What do you feel are the unmet needs in paediatric healthcare, and what is the most important thing that should be implemented into the field on a global level?
Without a doubt, inequality, deprivation, and poverty are a leading cause of childhood ill heath, morbidity, and mortality. It is a sobering thought that while we can spend huge sums on health services and systems to treat children, it would probably be better if we could just move more children out of poverty, and concentrate less on expensive hospitals and complex technologies.
You are a strong proponent of using social media in a medical context, and you have over 19,000 followers on Twitter alone. In which ways do you feel yourself, and your readership, benefit from this particular communication tool?
I must confess, I feel, sadly, Twitter is becoming a less powerful tool now that it is increasingly commercialised. However, Twitter has been instrumental for me in developing a large community of a practice and learning network, without which I would have spent far longer making collaborations and researching dead ends. I’ve published a number of papers with colleagues I have never met face-to-face, and have been involved in a few communication strategies which I think have effectively reached the public. The recent invasive group A streptococcal disease surge in the United Kingdom is a good example. I created a short video to help parents understand the risks of this disease, and through Twitter and other mediums, it had over 50,000 views in a week.
You wrote on your Twitter feed recently that the COVID-19 pandemic ‘has accentuated the importance of symptoms over signs’. What is the difference between symptoms and signs, and how do you feel clinicians could better communicate this to the public?
There has always been an issue with ‘Fever Phobia’, a concern that fever alone is harmful even in the absence of other features of illness. COVID-19 has accentuated this, as for 18 months having a fever and/or mild cough would have significant implications for your ability to go to work or go to school. I increasingly recognise that parents and carers become fixated by the symptom their child has (fever, vomiting, diarrhoea), and don’t really concentrate on their behaviours. We have a generation of work to do on helping parents and carers focus on the signs of illness their child has (level of alertness, amount of urine they have produced, the work of their breathing, etc.), rather than symptoms alone.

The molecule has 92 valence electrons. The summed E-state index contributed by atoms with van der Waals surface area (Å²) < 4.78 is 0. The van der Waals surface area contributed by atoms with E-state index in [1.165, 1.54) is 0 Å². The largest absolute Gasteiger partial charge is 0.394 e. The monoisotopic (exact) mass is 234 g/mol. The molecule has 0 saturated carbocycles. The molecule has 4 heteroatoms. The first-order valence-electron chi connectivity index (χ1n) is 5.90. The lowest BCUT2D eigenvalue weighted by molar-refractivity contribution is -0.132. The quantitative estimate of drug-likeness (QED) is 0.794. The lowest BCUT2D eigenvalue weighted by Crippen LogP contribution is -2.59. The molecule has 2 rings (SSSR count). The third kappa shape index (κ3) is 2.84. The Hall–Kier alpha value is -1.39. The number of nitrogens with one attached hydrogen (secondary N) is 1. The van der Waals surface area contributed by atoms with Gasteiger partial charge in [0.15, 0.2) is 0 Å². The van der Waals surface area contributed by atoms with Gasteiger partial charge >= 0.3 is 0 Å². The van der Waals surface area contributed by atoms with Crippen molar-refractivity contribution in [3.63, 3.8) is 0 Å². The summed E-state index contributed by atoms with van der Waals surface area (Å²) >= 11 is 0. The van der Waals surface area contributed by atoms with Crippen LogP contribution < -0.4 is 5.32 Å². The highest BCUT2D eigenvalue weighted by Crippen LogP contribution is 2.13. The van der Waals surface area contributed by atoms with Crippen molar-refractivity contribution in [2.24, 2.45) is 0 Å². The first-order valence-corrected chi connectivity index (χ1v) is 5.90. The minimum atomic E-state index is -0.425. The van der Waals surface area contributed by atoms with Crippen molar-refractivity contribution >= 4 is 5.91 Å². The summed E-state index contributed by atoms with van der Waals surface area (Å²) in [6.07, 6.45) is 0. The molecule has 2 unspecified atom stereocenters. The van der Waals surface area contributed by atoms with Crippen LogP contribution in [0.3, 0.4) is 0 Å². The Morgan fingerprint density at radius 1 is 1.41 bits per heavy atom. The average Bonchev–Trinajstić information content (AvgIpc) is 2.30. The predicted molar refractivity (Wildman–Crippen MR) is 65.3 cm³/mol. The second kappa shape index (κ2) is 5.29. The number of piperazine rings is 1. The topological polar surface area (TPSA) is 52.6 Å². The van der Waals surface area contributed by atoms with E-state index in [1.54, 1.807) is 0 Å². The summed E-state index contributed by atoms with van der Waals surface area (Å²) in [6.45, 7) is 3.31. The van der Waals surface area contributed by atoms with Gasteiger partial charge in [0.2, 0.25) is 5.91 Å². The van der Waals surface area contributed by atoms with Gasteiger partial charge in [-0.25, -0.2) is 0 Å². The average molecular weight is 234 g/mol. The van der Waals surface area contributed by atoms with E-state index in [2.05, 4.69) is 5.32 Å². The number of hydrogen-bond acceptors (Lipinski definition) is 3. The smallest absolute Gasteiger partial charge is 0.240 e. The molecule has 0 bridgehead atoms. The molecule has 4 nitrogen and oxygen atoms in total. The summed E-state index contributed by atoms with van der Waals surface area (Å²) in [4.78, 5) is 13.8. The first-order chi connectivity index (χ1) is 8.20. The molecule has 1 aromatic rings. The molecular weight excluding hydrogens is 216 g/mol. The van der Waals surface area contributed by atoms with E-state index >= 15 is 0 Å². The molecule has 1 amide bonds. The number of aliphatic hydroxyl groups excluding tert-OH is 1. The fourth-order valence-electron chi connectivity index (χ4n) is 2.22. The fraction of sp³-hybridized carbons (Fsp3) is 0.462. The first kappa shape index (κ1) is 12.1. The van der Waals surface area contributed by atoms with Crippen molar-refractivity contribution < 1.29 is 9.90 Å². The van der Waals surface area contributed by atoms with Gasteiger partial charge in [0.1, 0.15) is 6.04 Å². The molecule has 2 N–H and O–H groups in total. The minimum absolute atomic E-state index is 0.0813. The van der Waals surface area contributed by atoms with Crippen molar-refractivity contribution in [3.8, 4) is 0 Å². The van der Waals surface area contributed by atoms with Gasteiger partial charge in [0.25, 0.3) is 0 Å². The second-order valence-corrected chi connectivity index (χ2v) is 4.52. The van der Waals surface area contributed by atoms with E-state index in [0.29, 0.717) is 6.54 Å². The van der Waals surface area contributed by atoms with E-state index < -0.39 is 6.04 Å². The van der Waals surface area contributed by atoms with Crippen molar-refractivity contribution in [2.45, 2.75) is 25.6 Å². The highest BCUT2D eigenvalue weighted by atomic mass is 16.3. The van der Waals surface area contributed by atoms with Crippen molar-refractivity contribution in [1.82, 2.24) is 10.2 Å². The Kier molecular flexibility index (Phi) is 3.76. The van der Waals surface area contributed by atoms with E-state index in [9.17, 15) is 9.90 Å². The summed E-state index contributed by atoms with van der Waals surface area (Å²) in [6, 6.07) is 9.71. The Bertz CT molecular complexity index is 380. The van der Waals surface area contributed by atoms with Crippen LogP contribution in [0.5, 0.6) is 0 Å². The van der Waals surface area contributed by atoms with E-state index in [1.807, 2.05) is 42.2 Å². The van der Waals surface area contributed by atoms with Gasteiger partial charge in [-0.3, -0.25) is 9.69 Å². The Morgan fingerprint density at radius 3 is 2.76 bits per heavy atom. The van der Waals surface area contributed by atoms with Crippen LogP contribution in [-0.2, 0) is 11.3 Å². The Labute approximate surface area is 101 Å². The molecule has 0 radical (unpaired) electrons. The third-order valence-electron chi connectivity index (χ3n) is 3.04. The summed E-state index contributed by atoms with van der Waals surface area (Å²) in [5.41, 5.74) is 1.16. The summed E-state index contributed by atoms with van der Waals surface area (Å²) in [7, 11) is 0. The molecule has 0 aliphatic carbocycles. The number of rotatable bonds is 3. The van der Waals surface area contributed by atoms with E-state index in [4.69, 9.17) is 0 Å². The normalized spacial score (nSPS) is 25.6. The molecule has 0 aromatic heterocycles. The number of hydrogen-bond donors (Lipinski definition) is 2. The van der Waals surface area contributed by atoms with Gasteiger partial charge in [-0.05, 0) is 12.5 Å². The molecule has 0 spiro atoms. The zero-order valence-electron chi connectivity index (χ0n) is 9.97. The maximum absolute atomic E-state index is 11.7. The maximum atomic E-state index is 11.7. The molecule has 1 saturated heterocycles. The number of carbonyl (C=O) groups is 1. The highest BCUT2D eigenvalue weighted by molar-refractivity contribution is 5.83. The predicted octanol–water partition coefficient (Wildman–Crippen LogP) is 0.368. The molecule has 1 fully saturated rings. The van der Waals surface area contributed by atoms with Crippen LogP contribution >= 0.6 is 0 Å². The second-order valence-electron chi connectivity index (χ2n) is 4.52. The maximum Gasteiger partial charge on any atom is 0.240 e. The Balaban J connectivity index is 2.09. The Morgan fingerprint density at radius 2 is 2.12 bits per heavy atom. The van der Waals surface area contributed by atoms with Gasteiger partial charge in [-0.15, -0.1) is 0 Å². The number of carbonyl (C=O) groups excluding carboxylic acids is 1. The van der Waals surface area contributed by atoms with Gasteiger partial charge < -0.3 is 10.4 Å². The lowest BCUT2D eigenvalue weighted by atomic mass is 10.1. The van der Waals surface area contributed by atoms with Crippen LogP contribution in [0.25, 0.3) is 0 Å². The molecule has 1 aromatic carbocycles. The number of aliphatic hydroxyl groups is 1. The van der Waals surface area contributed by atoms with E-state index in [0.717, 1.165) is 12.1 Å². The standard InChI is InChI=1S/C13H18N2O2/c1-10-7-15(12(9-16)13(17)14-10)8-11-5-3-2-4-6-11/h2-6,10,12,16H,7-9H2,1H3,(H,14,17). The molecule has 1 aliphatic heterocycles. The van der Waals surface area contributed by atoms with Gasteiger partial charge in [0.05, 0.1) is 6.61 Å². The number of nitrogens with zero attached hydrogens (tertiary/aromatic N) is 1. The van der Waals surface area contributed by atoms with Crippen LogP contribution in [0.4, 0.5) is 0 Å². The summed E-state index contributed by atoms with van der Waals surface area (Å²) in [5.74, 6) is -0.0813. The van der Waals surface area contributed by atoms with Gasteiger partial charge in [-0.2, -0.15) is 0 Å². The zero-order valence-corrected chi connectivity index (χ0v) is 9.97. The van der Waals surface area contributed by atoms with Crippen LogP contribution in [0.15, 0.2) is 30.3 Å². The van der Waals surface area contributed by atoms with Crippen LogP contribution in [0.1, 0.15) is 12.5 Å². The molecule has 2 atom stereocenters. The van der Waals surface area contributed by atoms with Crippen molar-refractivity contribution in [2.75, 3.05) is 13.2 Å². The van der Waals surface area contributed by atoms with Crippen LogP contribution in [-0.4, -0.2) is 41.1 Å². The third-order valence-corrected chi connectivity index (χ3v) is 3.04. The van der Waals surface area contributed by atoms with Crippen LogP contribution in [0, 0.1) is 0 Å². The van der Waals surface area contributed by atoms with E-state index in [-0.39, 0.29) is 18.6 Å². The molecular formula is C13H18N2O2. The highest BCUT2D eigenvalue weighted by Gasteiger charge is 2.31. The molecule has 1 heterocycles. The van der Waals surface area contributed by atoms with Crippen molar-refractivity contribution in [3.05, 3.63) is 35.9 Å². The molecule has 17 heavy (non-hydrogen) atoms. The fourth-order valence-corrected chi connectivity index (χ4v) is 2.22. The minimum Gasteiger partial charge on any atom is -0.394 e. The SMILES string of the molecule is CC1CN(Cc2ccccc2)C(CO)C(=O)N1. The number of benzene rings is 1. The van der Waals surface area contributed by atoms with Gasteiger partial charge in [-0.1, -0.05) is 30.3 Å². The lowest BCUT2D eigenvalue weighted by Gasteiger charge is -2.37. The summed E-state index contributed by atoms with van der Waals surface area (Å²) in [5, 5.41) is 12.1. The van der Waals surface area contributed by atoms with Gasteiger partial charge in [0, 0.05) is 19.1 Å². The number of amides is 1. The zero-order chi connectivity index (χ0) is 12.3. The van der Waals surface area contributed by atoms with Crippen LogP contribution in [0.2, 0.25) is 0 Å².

In early 2022, you co-authored the paper ‘Development, implementation and evaluation of an early warning system improvement programme for children in hospital: the PUMA mixed-methods study’. Could you let us know what this study uncovered, and why an early warning system is so important for your patient cohort?
This was a long piece of work, over 5 years, in which we studied the impact of a focused PEWS implementation programme at four hospitals. We undertook pre-, during, and post-implementation evaluations, using both quantitative and qualitative methods. This approach had not been taken before, and led us to a few unique findings. We were able to develop a bespoke assessment tool that predicted, fairly accurately, the maturity of a hospital in managing the deteriorating child. We were also able to confirm a previously known supposition that the system (staff training, communication tools, reduction of hierarchy) is more important than any one score alone. Finally, we also discovered that demonstrating impact from these systems is very difficult, and across the four hospitals, fluctuations in relevant outcomes (death, ICU transfer) are very small. We have highlighted the need for a broader range of outcome measures to test PEWS systems, and this work is being taken up by the NHS England, Royal College of Paediatrics and Child Health (RCPCH), and Royal College of Nursing (RCN) National PEWS programme.
What advice would you give to those considering a career in paediatric medicine?
Don’t get put off by media reporting and the current challenges all health systems are facing. Paediatrics will challenge you, but it is a highly rewarding career. Try to get some early years experience as a medical student or early years doctors. Rotations in emergency medicine are usually highly rated; while they may be hard from a rota point of view, you will get to see and manage a greater range of patients than on the wards. There are lots of simple things you can do, such as reducing a pulled elbow, that provide almost instant relief to children, and will leave you with a smile inside all day.